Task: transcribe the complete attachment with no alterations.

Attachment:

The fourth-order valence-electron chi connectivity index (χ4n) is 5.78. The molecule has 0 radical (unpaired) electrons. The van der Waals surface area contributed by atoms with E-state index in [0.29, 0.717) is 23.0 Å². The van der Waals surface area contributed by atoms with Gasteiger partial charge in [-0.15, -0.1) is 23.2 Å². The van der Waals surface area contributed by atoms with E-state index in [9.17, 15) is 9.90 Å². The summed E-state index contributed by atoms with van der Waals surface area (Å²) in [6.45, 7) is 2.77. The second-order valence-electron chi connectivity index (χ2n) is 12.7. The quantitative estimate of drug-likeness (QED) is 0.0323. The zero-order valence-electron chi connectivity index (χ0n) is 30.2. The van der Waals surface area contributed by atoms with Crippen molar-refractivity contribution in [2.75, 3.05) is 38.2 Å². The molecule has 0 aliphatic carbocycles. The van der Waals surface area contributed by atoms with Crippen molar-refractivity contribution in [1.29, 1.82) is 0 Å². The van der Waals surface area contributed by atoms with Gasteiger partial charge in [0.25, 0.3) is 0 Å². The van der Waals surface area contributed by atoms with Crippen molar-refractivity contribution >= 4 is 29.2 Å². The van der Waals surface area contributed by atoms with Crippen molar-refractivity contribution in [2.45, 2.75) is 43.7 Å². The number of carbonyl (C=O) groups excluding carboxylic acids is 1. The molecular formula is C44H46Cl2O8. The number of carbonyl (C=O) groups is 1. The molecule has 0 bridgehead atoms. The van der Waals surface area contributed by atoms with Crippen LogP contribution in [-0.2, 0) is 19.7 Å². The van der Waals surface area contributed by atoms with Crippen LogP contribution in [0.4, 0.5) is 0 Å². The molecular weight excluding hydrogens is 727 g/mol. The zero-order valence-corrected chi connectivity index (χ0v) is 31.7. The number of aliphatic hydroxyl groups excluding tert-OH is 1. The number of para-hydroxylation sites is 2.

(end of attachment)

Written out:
The fourth-order valence-electron chi connectivity index (χ4n) is 5.78. The molecule has 0 radical (unpaired) electrons. The van der Waals surface area contributed by atoms with E-state index in [0.29, 0.717) is 23.0 Å². The van der Waals surface area contributed by atoms with Gasteiger partial charge in [-0.15, -0.1) is 23.2 Å². The van der Waals surface area contributed by atoms with E-state index in [9.17, 15) is 9.90 Å². The summed E-state index contributed by atoms with van der Waals surface area (Å²) in [6.45, 7) is 2.77. The second-order valence-electron chi connectivity index (χ2n) is 12.7. The quantitative estimate of drug-likeness (QED) is 0.0323. The zero-order valence-electron chi connectivity index (χ0n) is 30.2. The van der Waals surface area contributed by atoms with Crippen molar-refractivity contribution in [2.75, 3.05) is 38.2 Å². The molecule has 0 aliphatic carbocycles. The van der Waals surface area contributed by atoms with Crippen molar-refractivity contribution in [1.29, 1.82) is 0 Å². The van der Waals surface area contributed by atoms with Gasteiger partial charge in [0.25, 0.3) is 0 Å². The van der Waals surface area contributed by atoms with Crippen molar-refractivity contribution >= 4 is 29.2 Å². The van der Waals surface area contributed by atoms with Crippen molar-refractivity contribution in [2.45, 2.75) is 43.7 Å². The number of carbonyl (C=O) groups excluding carboxylic acids is 1. The molecular formula is C44H46Cl2O8. The number of carbonyl (C=O) groups is 1. The molecule has 0 bridgehead atoms. The van der Waals surface area contributed by atoms with Crippen LogP contribution in [-0.2, 0) is 19.7 Å². The van der Waals surface area contributed by atoms with Crippen LogP contribution in [0.4, 0.5) is 0 Å². The molecular weight excluding hydrogens is 727 g/mol. The zero-order valence-corrected chi connectivity index (χ0v) is 31.7. The number of aliphatic hydroxyl groups excluding tert-OH is 1. The number of para-hydroxylation sites is 2.